Theater Owners Ready to Retaliate Over Premium VOD

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Exhibitors may pull trailers or even films by studios that shorten windows, TheWrap learns

Theater owners are ready to hit back at Hollywood studios if theatrical windows are shortened in favor of premium video-on-demand, TheWrap has learned.

Among the retaliatory measures that exhibitors are weighing:
* Pulling the trailers of offending studios.
* Cutting in-theater signage for those studios’ movies.
* Renegotiating the split of box-office revenues for films that are released on VOD.

Theaters may even refuse to carry a studio's film, according to an individual with knowledge of exhibitors’ thinking.

Word of a possible counter-offensive comes just days after multiplex operators went ballistic over studios’ plan to distribute films to homes for $30 a mere two months after their release.

A leaked report said that Warner Brothers, Fox, Sony and Universal would launch a new VOD window in May.

Also read: Tension High at CinemaCon – NATO Explodes Over Premium VOD

But exhibitors will be squaring off against a heavyweight champion.

"Studios have the leverage. They control the content, they make the decisions, they can be as rational or irrational as they want to be," Edward Woo, a media analyst at Wedbush Securities, told TheWrap.

Still theater owners think they have some cards up their sleeves, and Hollywood moguls do expect exhibitors to use them.

“They’ll do what they can, and then it will settle down again,” said one such studio head, speaking on condition of anonymity.

Under the current arrangements, studios take home between 50 to 60 percent of a movie's box office, but theater owners may push to alter that balance on films with shorter windows.

Movie companies aren't ready to back down.

A major studio distribution executive told TheWrap that — pending actual data that shows premium VOD hurting the box office — there are no plans to offer theater owners major concessions at this point.

"I don't see why there should be negotiations at this stage," the executive said. "When we went into the cable business, we didn't change the way we did business. And when the (theatrical) window went from six months to three months, and the box office remained very robust, we didn't change it either."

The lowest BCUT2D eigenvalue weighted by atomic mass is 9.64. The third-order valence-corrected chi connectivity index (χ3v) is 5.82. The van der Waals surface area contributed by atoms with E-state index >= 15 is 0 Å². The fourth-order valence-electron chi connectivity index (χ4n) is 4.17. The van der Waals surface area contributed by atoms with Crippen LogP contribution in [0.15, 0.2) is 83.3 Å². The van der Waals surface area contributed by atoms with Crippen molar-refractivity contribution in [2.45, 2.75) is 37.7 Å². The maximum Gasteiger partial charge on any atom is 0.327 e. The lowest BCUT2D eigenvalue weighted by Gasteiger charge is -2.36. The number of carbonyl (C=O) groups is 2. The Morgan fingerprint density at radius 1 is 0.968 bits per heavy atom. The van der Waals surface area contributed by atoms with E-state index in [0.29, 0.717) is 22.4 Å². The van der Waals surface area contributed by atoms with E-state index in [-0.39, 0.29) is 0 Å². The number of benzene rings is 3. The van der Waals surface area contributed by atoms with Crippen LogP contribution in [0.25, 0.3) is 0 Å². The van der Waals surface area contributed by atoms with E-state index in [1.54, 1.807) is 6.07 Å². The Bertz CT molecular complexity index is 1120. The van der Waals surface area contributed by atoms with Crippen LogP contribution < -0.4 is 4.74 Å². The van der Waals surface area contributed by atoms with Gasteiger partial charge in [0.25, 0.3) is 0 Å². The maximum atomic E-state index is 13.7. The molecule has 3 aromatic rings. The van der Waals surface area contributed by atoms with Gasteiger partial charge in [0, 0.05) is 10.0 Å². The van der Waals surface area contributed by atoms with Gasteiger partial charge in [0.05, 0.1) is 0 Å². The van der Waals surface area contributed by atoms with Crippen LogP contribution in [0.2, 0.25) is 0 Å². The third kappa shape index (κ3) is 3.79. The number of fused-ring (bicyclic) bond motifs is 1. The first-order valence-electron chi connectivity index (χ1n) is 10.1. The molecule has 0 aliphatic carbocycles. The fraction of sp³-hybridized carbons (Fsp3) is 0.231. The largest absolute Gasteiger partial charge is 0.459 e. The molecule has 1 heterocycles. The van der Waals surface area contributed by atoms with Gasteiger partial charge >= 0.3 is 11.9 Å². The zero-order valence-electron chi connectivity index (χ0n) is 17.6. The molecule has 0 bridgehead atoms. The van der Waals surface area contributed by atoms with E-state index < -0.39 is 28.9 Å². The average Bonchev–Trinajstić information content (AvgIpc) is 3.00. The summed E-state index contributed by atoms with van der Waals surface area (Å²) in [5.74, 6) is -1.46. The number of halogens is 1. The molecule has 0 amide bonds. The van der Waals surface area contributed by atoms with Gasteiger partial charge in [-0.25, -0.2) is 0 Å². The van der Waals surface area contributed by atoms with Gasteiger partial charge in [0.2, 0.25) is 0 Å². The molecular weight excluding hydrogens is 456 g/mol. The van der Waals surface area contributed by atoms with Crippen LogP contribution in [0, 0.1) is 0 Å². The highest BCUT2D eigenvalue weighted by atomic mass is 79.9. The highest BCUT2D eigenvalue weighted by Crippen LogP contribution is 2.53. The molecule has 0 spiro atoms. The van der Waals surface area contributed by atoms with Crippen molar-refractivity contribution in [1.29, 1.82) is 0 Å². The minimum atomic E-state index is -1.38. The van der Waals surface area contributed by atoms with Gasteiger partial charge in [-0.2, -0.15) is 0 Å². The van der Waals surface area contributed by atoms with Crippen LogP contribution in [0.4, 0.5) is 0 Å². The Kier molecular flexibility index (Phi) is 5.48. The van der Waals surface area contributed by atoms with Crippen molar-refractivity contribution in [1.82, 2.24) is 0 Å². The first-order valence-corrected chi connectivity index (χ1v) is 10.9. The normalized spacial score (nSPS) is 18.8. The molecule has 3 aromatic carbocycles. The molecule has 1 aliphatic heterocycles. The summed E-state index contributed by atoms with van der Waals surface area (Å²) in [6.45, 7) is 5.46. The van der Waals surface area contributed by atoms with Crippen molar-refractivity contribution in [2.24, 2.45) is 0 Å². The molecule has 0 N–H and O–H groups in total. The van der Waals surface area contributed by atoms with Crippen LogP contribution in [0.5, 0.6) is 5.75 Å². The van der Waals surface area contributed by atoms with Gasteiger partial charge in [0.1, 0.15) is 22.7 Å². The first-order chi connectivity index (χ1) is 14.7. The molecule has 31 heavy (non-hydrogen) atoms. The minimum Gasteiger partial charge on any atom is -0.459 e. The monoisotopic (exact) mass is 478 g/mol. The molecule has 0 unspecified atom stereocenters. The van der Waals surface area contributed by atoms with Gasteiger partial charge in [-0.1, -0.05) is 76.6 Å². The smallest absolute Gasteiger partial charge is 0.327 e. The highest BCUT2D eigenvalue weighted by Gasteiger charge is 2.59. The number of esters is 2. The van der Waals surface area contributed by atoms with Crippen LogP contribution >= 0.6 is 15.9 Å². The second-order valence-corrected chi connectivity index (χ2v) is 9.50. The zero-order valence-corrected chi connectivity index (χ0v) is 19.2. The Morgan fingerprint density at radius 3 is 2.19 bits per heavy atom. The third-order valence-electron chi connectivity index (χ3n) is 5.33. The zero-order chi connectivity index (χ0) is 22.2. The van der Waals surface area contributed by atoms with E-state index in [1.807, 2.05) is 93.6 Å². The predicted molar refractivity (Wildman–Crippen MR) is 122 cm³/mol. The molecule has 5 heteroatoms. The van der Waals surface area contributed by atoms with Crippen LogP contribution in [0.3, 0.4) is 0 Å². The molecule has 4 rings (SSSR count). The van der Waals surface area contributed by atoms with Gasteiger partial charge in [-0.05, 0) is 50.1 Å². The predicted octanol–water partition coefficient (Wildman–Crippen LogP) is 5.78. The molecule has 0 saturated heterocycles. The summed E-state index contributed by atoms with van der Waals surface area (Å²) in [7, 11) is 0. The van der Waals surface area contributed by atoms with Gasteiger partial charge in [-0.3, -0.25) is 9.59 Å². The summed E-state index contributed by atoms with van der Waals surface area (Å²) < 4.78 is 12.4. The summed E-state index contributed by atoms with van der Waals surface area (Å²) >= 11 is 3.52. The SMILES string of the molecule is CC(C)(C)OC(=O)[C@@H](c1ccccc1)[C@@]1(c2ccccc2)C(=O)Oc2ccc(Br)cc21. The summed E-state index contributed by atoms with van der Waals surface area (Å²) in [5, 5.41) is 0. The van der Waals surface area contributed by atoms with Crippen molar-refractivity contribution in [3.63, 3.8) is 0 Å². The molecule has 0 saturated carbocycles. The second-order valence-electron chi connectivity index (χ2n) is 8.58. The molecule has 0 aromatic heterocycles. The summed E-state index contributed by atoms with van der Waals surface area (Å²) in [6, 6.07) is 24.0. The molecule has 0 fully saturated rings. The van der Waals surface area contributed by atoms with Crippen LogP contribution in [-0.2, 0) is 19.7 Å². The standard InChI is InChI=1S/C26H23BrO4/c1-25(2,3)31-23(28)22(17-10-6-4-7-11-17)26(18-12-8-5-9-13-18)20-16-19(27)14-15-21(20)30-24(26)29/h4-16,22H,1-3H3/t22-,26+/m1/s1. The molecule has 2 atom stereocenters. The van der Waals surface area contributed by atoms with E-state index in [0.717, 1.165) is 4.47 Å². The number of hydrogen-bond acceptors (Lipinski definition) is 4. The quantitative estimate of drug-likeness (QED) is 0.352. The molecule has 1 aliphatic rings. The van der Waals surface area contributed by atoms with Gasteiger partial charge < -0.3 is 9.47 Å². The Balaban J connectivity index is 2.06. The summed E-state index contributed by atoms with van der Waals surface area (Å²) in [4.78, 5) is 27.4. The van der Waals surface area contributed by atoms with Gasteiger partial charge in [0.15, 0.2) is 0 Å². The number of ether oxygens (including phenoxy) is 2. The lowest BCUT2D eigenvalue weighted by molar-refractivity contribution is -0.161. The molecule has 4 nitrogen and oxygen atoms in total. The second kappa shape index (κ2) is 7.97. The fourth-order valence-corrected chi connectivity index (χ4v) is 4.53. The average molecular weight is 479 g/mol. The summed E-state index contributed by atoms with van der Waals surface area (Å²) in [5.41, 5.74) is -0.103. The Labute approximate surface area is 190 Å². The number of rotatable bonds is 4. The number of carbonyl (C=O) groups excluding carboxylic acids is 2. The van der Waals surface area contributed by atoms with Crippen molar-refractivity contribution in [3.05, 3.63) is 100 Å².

Movies companies are desperate at this point to counteract the downward price pressure put on their films by cut-rate distributors like Netflix and Redbox.  

Aren't studios concerned about exhibitor reprisal?

"I would hope that calmer minds would prevail at this point," the executive added. "With the box office down 20 percent, this is the absolute worst time for our exhibition partners to react."

Despite the rising tempers, analysts believe that abbreviating windows will have a minimal impact on box office. For instance, the top 25 biggest grossing 2010 theatrical releases had done 95 percent of their total box office by their sixtieth day in theaters, notes Marla Backer, a media analyst at Hudson Square Research.

"At this price point, [VOD] is not going to make much difference," Backer said. Studios are "clearly desperate and are trying to replace declining DVD revenues. But it just seems ill-considered." 

Curiously, the distribution executive TheWrap spoke to Tuesday doesn't seem to have big hopes that the new window will be wildly profitable for the studios.

He said the main goal of the initiative is to "re-establish" the $30 price point for home viewing in the mind of the film-consuming public — a price point that used to exist with DVD, the executive added, before operators like Netflix and Redbox came in and started offering a "smorgasbord" of content for well under $10.

"The value of content, to me, can easily be re-established by creating this premium window," the executive said. "Whether or not people buy the films for $30 is not important. What is important is that it puts the price at $30 for a viewing."

Yet, theater owners worry that if they capitulate, the time between a movie's big-screen premiere and VOD debut will continue to shrink. Hence, the willingness to go to the mats. 

Further stoking tensions was the timing of the announcement, coming as it did in the mid of the CinemaCon love fest between studios and exhibitors. That  in turn prompted  a quick and terse statement from the National Assn. of Theater Owners, which said exhibitors were caught off guard.

Even a week later, the lead footed way the news broke still stings.

"We are extremely disappointed some distributors have moved ahead with unilateral plans to attempt premium VOD," Gerry Lopez, AMC CEO and president, told TheWrap. "Even more disappointing is that we learned of these plans in the media, when we were in the same building all week at CinemaCon."

According to another top studio distribution executive, the leak — the source for which has not been determined — undermined a "civil discussion that was leading to a commonality."

"Why the f*** would anybody want to (leak) this?" the distribution executive wondered.